Could ASIC grant class order relief on the FASEA exam?

As a Parliamentary stalemate developed around passage of the Financial Adviser Standards and Ethics Authority (FASEA) exam extension legislation, questions were being asked about whether the Government would back the Australian Securities and Investments Commission (ASIC) delivering class order relief to affected advisers.

Industry spokesmen including Financial Planning Association (FPA) chief executive, Dante De Gori, have questioned whether the Government could allow ASIC to deliver the class order relief to advisers in the same fashion it had done so for advisers with respect to the requirement to be a member of a code-monitoring organisation.

De Gori said that the whole exercise around the passage of the legislation through the Senate had become entirely frustrating in circumstances where both the Government and the Federal Opposition had reassured his organisation and the Association of Financial Advisers (AFA) that they would be supporting the FASEA exam extension legislation.

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However, the exam extension legislation is not a piece of stand-alone legislation but, rather, part of an omnibus bill elements of which the Opposition has said it wants to debate.

There is no certainty about the ability of ASIC to deliver on class order relief with respect to the exam extension, and FASEA chief executive, Stephen Glenfield, made clear to a Money Management forum last year that the authority’s hands were tied on the exam time-table in the absence of amending legislation.

De Gori told Money Management that in the absence of the major parties seeing sense on the issue in the Senate today (Thursday) it was likely to be many weeks before the matter could be dealt with again.

That means that a lot of planners are going to have to make some hard decisions about how and when they are going to sit the FASEA exam in the limited time that may be left.




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Maybe a short time frame is what is needed? The lazy advisers who haven't bothered (apologies to the small cohort who have suffered some extenuating circumstances) may need a little kick up the bum to get it done. I say ASIC should develop a list of special circumstances, which allows limited dispensation, and FASEA should drop the nonsense waiting period to re-enrol. That would give the belligerent advisers 4 opportunities to get it done, and while they will grumble about it, I think they will be happy to go into 2021 with the exam behind them and as a profession we can move on to far more important matters (hint: for those yet to do the exam, when you fully get your head around the code of ethics, you will realise worrying about the exam is like patching up a small crack in your wall while a wrecking ball is swinging towards your home. Those who have passed realise this, which is why we are fed up with lame excuses and precious political capital being wasted on this issue)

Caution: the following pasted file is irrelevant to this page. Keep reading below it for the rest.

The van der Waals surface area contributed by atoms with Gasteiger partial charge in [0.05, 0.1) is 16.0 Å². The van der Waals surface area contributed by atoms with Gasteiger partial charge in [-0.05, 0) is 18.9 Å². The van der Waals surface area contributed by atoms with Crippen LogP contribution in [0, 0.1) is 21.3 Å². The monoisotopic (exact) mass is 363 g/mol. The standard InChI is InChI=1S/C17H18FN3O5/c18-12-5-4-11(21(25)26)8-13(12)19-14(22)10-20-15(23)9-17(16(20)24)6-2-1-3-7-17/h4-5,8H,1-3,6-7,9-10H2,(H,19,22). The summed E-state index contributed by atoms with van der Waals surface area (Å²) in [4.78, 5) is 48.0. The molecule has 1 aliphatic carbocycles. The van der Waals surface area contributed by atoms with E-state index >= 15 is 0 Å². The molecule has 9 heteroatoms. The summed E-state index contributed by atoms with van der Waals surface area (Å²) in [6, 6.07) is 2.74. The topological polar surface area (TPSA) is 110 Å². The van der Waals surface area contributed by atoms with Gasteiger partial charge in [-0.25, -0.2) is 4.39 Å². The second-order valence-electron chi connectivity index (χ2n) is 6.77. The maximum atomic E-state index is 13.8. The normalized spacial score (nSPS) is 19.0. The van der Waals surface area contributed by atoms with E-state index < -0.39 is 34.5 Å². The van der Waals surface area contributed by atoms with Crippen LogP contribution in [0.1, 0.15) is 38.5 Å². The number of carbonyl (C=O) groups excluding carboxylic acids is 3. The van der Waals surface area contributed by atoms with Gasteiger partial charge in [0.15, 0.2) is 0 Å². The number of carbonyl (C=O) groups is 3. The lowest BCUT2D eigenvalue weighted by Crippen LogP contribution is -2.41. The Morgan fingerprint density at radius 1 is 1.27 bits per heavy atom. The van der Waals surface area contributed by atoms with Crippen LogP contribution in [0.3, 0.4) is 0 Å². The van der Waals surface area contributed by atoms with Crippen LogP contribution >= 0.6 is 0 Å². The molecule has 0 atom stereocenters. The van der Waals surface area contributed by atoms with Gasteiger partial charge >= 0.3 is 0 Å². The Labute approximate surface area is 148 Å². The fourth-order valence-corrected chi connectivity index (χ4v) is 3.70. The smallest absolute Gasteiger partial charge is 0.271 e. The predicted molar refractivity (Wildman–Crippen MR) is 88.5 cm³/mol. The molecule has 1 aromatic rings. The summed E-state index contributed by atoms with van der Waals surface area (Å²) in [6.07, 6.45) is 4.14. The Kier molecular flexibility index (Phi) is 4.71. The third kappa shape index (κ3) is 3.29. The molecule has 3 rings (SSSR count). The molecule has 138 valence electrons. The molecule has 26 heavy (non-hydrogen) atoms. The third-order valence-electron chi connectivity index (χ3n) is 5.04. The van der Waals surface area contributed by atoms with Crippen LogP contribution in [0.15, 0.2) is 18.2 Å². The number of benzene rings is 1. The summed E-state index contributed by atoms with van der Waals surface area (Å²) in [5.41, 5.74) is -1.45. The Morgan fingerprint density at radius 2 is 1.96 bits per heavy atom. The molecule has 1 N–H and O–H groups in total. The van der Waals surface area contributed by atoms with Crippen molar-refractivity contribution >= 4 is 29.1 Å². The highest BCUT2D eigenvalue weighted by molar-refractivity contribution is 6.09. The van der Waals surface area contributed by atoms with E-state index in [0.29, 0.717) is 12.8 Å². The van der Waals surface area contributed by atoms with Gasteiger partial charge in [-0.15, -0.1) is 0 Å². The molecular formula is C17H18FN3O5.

You are an interesting personality Jamberoo.
Highly concerning, dangerous and narcissistic.
One can only assume your lack of empathy and consideration serves you well in life.

True professionals are generally humble people and don't make derogatory comments in public about their peers, whether called for or not. If Jamberoo and others on here claiming that they are "professionals" all because they went early and sat the exam, then it might be time to enroll or re-sit the Ethic's bridging course or start observing how true professionals conduct themselves in their daily lives and you will quickly see that your comments and attitudes are not consistent with that of a professional. I fail to see how financial planning can ever be viewed as a profession if this is what the self-claimed financial planning professional looks like!

Tell that to the advisers that live out in the country with family commitments sick parents that have to travel 8 hours to do a test.

Should be hard advisers were told 2 years to complete and have planned for. The ethics body didn't deliver on time when they said they would leaving a smaller window to complete, only 30% of all the financial planners in the country have passed this will lead to worst outcomes for clients when they need to be dealing with clients.